Clear is Kind

By Darren Buford
[Editor's Note]

Have you heard the phrase “clear is kind”? It’s attributed to author Brené Brown, PhD, and her book Dare to Lead (Random House, 2018). (You may be familiar with Brown’s popular TED Talk on the power of vulnerability or any of her myriad books on leadership and communication.) “Clear is kind” refers to speaking honestly and directly. In other words, speaking your truth rather than beating around the bush.
Imagine a situation in which a supervisor needs to tell an employee about inappropriate conduct. An example might be, “Samantha, we need to chat about your tardiness to work. This is unacceptable. This is your second warning. If it occurs again, you will be terminated.”
The phrase can also be flipped (“unclear is unkind”). An example would be that same supervisor instead speaking indirectly to Samantha or, worse, to peers about Samantha’s tardiness, but doing nothing about it. The supervisor would continue to harbor resentment toward Samantha, who may never know she’s causing a problem.
“Clear is kind” resonates with me not only from a management (and human) perspective, but also when looking at the relationship between massage therapists and their clientele. Clients crossing boundaries and clear communication are this issue’s themes. Inside, you’ll find Ben Benjamin’s feature on the topic. In most every practitioner’s professional life, Benjamin suggests they will encounter a client who is either verbally or physically suggestive or abusive—crossing professional and ethical boundaries. Benjamin gives insight into the commonality of these occurrences and also strategies for handling them with deftness and grace, and, most importantly, keeping them from occurring in your workspace in the first place (hint: clear communication and by-the-book professionalism help).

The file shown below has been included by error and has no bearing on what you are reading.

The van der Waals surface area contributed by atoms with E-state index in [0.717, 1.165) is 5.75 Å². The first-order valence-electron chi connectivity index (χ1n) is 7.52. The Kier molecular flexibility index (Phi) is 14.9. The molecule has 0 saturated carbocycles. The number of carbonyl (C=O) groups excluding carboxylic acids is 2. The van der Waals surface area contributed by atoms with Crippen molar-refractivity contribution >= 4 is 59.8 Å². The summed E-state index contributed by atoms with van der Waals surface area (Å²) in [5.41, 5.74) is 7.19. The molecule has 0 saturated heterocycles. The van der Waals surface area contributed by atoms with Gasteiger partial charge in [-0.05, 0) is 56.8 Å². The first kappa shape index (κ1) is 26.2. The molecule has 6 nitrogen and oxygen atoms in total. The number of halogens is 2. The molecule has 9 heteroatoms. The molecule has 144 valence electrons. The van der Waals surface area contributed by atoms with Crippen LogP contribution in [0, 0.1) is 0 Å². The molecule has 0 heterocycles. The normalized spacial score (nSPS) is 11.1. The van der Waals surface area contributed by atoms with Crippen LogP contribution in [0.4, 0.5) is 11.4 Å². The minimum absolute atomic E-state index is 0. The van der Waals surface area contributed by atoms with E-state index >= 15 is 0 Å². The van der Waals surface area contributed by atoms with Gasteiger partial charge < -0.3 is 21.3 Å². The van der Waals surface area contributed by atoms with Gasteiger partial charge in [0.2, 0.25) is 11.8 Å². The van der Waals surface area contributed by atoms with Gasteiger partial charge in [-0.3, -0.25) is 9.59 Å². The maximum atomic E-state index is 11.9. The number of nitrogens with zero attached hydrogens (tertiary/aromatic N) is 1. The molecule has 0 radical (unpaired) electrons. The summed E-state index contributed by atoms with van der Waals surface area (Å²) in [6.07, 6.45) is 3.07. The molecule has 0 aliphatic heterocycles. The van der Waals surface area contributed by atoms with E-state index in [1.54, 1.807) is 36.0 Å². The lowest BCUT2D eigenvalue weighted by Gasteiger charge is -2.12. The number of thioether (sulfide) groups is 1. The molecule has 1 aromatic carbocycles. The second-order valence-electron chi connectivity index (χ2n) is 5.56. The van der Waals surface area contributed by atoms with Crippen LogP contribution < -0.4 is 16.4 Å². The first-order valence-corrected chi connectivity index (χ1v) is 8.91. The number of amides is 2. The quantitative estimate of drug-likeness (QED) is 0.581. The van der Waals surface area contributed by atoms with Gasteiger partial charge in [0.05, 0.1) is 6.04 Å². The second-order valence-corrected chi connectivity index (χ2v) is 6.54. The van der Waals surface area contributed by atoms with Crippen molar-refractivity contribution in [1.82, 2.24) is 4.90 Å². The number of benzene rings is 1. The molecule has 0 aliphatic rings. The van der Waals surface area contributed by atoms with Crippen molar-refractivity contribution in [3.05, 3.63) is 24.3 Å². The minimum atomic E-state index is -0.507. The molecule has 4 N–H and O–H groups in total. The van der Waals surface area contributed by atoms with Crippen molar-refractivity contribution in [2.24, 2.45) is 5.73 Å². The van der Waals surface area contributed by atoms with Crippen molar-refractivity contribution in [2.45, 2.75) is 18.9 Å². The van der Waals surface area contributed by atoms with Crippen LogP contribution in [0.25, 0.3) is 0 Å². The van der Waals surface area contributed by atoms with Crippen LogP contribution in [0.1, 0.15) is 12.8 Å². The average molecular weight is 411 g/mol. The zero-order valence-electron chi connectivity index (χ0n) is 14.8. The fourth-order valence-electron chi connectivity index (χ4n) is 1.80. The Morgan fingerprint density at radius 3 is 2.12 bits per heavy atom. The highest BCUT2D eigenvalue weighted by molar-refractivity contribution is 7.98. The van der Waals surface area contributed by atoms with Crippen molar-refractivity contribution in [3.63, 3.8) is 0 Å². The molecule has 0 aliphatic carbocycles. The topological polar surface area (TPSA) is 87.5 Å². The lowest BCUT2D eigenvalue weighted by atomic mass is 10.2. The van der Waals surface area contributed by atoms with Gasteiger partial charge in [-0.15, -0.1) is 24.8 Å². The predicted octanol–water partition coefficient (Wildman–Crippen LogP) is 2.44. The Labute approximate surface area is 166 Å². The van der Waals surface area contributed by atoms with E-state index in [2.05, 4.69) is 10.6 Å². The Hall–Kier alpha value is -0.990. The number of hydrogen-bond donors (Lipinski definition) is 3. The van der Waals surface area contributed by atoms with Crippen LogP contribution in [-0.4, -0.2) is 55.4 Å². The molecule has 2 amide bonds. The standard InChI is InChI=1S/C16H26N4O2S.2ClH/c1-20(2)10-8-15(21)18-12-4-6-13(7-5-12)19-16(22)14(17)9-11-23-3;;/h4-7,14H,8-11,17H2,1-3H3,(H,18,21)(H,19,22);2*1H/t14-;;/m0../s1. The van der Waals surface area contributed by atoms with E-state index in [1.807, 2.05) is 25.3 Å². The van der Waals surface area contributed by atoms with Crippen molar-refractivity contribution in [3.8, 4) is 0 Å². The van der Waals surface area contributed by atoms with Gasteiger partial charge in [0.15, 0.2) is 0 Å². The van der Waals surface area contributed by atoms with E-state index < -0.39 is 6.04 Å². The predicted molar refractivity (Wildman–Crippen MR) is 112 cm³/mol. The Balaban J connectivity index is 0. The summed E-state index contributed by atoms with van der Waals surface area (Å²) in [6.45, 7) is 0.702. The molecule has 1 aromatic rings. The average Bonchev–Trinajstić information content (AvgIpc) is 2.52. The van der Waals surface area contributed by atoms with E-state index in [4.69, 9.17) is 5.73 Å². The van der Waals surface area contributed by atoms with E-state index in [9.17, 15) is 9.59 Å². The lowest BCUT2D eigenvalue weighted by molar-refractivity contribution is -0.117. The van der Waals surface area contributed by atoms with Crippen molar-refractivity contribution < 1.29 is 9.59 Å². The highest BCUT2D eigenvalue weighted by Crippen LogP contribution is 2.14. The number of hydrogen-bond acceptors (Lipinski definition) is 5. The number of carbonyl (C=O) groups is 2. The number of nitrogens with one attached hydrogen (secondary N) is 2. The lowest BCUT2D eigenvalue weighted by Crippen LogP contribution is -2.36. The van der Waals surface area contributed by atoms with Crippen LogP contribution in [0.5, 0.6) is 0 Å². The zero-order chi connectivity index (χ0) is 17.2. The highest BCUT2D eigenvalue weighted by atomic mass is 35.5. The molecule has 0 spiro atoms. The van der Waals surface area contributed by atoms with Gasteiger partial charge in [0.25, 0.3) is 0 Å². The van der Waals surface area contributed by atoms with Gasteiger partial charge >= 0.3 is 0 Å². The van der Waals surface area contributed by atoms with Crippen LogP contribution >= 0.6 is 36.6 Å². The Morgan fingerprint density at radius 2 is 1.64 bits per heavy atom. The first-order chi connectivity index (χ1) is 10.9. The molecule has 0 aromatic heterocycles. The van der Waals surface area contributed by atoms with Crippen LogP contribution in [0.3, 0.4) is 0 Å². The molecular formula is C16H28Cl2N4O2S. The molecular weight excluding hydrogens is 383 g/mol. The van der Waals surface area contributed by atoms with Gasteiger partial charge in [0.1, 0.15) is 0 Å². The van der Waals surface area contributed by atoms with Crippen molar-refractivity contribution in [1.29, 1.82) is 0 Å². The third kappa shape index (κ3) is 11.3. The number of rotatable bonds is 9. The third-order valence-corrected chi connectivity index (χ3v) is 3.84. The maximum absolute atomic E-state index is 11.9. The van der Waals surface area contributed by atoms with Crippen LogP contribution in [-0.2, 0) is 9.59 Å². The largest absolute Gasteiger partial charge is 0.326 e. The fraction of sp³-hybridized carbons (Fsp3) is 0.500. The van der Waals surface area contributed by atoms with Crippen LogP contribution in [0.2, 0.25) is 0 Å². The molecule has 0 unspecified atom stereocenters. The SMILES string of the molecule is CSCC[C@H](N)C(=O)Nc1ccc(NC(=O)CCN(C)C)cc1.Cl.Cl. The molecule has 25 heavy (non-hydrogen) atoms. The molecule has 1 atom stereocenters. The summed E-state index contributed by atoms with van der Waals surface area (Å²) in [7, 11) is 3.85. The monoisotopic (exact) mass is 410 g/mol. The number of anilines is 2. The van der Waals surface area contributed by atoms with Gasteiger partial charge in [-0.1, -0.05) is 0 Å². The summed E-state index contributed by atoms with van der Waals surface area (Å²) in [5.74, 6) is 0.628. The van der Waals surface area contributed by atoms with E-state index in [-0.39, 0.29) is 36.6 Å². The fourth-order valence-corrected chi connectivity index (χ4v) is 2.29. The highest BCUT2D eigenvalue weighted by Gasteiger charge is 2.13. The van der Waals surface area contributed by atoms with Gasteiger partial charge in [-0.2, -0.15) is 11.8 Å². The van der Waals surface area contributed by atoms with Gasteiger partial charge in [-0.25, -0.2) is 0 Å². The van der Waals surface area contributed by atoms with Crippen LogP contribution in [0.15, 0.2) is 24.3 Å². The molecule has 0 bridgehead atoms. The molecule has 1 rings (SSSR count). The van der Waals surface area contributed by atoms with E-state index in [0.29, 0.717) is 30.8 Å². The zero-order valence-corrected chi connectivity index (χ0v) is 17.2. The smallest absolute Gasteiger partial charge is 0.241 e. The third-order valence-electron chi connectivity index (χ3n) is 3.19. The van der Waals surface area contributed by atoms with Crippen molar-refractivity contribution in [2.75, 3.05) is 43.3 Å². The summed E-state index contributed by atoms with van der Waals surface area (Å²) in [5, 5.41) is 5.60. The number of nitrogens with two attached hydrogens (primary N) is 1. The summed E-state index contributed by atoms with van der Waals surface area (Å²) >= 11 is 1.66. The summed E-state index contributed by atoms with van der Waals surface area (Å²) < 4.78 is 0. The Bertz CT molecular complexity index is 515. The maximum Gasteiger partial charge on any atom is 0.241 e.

Though I can’t speak from a practitioner’s perspective—as I’m not an MT—I can speak from a client’s perspective about when my boundaries have been crossed in the treatment room. It was the much-too-soft touch by a fresh-out-of-school therapist during a Swedish massage that was more suggestive than therapeutic. It was the unrequested abdominal massage by a practitioner who pulled down the table sheets, exposing my chest and stomach without so much as asking if I desired that work. It was the two different MTs who moved my underwear (Hey, I’m wearing a sign here that says off-limits!) without asking in order to get to those specific muscles they just had to get to. In each of these instances, I felt (at least) uncomfortable and (at most) a little violated.
Did I follow our title mantra here and speak my truth about my discomfort? Unfortunately, no. Instead, I left the session with awkwardness and a “did that just happen” mentality. It’s 100 percent probable that none of the practitioners I just mentioned had any ill intent or clue that they had made me uneasy. But if I had spoken up, I can hope that they would hear me and adjust their work as necessary.
We write often in these pages about the need for good communication skills between practitioner and client. If you ever experience a client saying that your touch is inappropriate or unwanted, stop, listen, and adjust. And on the flip side, if a client is suggestive, and god forbid abusive, stop, let the client know immediately about their poor behavior, and, if necessary, end the session and leave, finding a safe space. Clear is kind.